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Why Obama Reminds Me Of Herbert Hoover

John B. Judis is a senior editor at The New Republic and a visiting fellow at the Carnegie Endowment for International Peace.

Barack Obama has been compared to almost every American President of the last hundred years--favorably to Franklin Delano Roosevelt, John Kennedy and Ronald Reagan; and unfavorably to Jimmy Carter and George H.W. Bush. I want to put another name in the hat: Herbert Hoover.

It might seem ludicrous, or unfair, to compare Obama to one of the most vilified presidents of the last century, but that's because Hoover's reputation is largely, or at least somewhat, undeserved--the product of Democratic attacks and Hoover's own strident responses to these attacks.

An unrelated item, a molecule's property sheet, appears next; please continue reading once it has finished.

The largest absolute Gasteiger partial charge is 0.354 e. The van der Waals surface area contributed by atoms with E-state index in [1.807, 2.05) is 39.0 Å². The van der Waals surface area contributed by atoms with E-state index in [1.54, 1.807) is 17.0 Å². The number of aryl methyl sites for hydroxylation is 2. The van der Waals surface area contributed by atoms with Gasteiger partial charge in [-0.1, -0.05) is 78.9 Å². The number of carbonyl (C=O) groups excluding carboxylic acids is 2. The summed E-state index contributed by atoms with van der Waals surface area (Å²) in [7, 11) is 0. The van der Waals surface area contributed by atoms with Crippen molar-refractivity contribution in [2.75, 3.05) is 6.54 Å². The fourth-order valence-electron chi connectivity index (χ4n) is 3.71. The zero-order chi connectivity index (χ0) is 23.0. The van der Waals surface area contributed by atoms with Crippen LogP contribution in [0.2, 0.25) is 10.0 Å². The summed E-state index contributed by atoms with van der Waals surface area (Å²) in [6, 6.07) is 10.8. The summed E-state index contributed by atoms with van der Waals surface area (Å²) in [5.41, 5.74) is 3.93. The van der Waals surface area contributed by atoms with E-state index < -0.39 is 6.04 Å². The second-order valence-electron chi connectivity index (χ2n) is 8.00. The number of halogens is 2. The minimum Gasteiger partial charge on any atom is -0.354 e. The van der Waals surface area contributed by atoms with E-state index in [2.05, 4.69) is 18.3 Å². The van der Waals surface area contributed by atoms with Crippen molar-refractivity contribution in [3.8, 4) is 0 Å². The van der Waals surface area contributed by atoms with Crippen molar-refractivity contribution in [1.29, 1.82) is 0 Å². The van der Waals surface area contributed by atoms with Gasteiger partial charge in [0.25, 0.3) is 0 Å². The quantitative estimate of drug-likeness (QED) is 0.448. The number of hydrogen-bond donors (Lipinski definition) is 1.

To his contemporaries, Hoover had been the American most suited to be president. He had performed brilliantly as head of the American Relief Administration after World War I. In 1920, The New Republic and Franklin Delano Roosevelt urged him to run for president as a Democrat. Hoover chose not to run. Instead, he became perhaps the greatest of all commerce secretaries. He was responsible, among other things, for persuading industry to reduce overall costs by standardizing industrial parts and tools. Because of Hoover's innovations, an auto mechanic could repair any American car.